Video of the Day: 69th Secretary of State Says, “I checked. I’m fully intact.”

Posted: 2:16 am ET
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Holy caramba!  The world is falling apart, and here is the 69th Secretary of State. We feel sorry for us and the historians at history.state.gov but this is a remarkable moment. How low have we fallen … uh, that’s not a question. He also talked about other stuff, but obviously, we can’t remember what he said, or even if we can remember what our top diplomat said … what the heeeey, it’s pretzel day, every day these days.

AND NOW THIS —

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U.S. Laughing Stock Gets a Trump Rally, Offsets National Debt

Posted: 2:50 am ET
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AND NOW THIS —

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SecState Who Was Called a Dog, Reportedly Called POTUS an “F-ing Moron” #RealLife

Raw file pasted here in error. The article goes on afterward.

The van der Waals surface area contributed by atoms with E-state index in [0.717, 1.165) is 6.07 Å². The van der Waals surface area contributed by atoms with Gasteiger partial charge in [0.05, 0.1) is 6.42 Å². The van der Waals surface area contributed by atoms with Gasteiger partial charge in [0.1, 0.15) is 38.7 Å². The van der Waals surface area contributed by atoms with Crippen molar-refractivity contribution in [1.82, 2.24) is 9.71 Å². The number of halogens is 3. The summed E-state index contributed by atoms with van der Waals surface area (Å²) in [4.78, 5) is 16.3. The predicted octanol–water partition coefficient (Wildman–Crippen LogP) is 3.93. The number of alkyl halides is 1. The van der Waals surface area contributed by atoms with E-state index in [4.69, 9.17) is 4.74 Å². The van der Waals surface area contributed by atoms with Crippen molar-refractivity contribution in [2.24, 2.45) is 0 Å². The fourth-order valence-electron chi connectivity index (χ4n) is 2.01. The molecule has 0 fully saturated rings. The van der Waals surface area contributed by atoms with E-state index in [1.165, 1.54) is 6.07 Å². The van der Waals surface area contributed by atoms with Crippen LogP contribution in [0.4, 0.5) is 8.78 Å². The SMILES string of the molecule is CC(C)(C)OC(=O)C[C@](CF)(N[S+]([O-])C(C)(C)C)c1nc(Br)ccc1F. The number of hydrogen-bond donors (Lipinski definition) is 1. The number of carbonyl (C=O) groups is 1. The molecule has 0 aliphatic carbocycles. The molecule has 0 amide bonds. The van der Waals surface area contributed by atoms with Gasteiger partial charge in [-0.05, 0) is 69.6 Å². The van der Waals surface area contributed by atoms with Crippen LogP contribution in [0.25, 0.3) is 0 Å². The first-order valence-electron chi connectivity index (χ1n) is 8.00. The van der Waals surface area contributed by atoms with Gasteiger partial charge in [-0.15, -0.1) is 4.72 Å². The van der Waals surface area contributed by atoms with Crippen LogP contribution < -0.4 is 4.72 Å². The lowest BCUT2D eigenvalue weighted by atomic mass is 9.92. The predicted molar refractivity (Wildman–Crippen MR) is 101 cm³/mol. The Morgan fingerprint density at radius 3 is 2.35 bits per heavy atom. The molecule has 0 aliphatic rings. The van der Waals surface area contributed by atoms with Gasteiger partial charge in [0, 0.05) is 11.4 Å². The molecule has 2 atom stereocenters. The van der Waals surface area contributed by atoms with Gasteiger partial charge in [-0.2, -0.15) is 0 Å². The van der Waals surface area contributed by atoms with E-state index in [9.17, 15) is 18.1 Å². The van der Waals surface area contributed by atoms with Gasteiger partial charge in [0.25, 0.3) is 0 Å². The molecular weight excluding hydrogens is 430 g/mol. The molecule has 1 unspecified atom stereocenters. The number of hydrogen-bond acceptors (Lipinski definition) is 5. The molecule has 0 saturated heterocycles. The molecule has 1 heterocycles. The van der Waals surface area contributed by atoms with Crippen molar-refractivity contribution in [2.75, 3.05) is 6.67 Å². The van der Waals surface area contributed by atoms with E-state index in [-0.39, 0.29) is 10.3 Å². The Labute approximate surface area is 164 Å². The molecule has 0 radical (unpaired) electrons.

Posted: 4:10 am ET
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Less than 48 hours after Secretary Tillerson was called Donald Trump’s dog (see WaPo’s Dana Milbank Goes Scooby-Doo Slap-A-Lympics on Tillerson – Holy Bow Wow!), NBC News was out with a scoop where Secretary Tillerson was reported to have called POTUS a  “moron” this past summer (see Tillerson’s Fury at Trump Required an Intervention From Pence). So then Mr. Tillerson, fourth in line to the throne, excuse me, the presidency, came out to speak to his long lost friends in the media in Foggy Bottom.

He starts with expressing his commitment to the success of President Trump:

There were some news reports this morning that I want to address. First, my commitment to the success of our President and our country is as strong as it was the day I accepted his offer to serve as Secretary of State. President Trump’s “America first” agenda has given voice to millions who felt completely abandoned by the political status quo and who felt their interests came second to those of other countries. President Trump’s foreign policy goals break the mold of what people traditionally think is achievable on behalf of our country.

He spent a paragraph of his remarks addressing the “erroneous” reporting involving the VP though he did not talk about that Nikki Haley part of the report helpfully provided on the record by his comm advisor: